First choose the object on which we wish to create the particles.
Then goto “Particle Properties” in menu and hit “new”. You will be choosing either Emitter or Hair type particles. Emitter are for things like dust, which keep floating around. Hair is for particles that stay in their position.

Change origin point (pivot point) of an object

To set the origin of an object back in the middle of the object, goto Object mode, choose the object and then select the Object menu (top left, next to “Object Mode”, View, Select, Add, Object… Select Object). In the menu, choose, Object -> Set Origin -> Origin to Geometry

Anchor point during scaling

Blender has some very handy tools for determining the anchor point when scaling. An anchor point does not move during scaling.

See that Red-rectangle there…. that is the drop down menu for setting the anchor point when scaling.

Rigging for animation tips

  1. Ensure that Rigify addon is enabled.
  2. In object mode, Shift-A->Armature->Human(meta-rig)
  3. Scale the meta-rig to the size of the animation model
  4. (with the scaled meta-rig from prev step selected) Apply the scale by Ctrl-A->Scale
  5. Enable the mirror action option (note.. this is only available in the Edit mode). You can see it in the Red-rectangle in the image.

    This option is especially helpful when fitting the rig to model AND the rig is symmetrical. It will duplicate your action on one side to the other side. Saves time.

  6. Show/Hide Skeleton Rig over geometry: This option was super useful prior to 2.80. With X-Ray mode, its not as useful but still good in some cases.

    When you enable Rigify, it adds an Object-Data properties icon in the tools menu (that running person icon in red-rectangle). Inside there, under Viewport Display, you can toggle InFront setting to show/unshow the rig over all other geometry.

More Hot Tips

  • Local View – Numpad /
    This hides everything except the selected object while still being independent from the regular Hide function, so you can for example have only one object you’re working on in one area and the whole scene in another.
  • Zoom to Selected – Numpad ,
    Almost standard, working without it doesn’t seem very enjoyable to me. It centres the screen on the selected object or, when in Sculpt Mode, on the spot where you placed your last brush stroke.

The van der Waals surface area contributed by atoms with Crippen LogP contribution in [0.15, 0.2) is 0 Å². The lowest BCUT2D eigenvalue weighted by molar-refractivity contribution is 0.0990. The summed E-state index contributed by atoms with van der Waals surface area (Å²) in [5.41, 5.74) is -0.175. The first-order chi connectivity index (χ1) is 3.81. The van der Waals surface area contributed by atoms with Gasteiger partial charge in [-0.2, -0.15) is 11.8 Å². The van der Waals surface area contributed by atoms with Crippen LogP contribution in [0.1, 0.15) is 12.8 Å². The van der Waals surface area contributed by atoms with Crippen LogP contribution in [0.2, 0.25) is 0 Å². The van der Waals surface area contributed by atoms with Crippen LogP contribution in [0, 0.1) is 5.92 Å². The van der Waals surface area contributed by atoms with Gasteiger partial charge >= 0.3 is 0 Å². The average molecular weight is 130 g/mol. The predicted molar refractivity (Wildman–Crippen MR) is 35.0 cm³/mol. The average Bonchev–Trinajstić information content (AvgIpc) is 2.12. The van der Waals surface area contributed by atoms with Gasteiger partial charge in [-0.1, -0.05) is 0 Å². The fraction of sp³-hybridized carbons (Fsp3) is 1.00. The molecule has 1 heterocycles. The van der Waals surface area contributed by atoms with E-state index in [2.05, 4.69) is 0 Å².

• Maximise Area – Ctrl + Space
    Maximises the size of the area you’re currently hovering over. Very useful when you’ve got plenty of areas open (timeline, references, shading editor) and want to concentrate on the model itself for once.
  • Circle Select – C
    Turns the cursor into a circle brush that lets you ‘paint’ a selection of faces, vertices or edges. This is very useful when you want to quickly isolate certain parts of the mesh for selective unwrapping or assigning vertex colours.
  • Grow/Shrink Selection – Ctrl + +/-
    This enables you to grow (+) or shrink (-) the current face selection radially in all directions. Especially when you’re dealing with cylindrical objects, this comes in handy by being able to let you ‘wander’ the selection across the model.
  • Pin UV Vertex – P
    When you’re in UV Edit Mode, you can pin certain vertices to let them be fixed if you unwrap the model again. Further unwraps will then consider their position. This is very useful for cleaning up UV coordinates.
  • Flip Brush Colours – X
    This lets you switch between the two active colours in Texture or Vertex Paint Mode, just like in Photoshop. When you’re figuring out contours between two colours, this is especially useful and speeds up your work.
  • Free Rotate – R + R
    If you’re about to place leaves or other random stuff without a particle system and want to quickly alter their rotation, just hit R twice and you can nicely rotate the object trackball-like. That way randomising becomes easier.
  • Walk Navigation – Shift + F (Blender 2.8: Shift + ^)
    A very cool feature in Blender is the Walk Navigation that lets you move around in your scene with the camera like you would in a first-person game. You can move with the WASD keys and even jump.
  • Select Linked under Cursor – L
    When you have separated your mesh with seams (Ctrl+E), you can select the individual islands in Face Selection mode with L while hovering over them. This makes selecting larger pieces very fast

How to make all Quad sphere in blender 2.80+

Tek Shinobi
Author: Tek Shinobi

Hiya Ninjas, I am the ninja who invented the fire, wheel, science, technology and everything intelligent this humanity has ever experienced since its evolution from monkeys and germs. Actually, above is a partial list. I also was involved with the Big Bang that created this universe. What was it like before the Big Bang is so secret that if I tell you, I will have to turn you into a hobbit and force you to be my gardener. Okay. Sayonanra, Namaste Tek Shinobi




No Comments


You can leave the first : )



Leave a Reply

Your email address will not be published. Required fields are marked *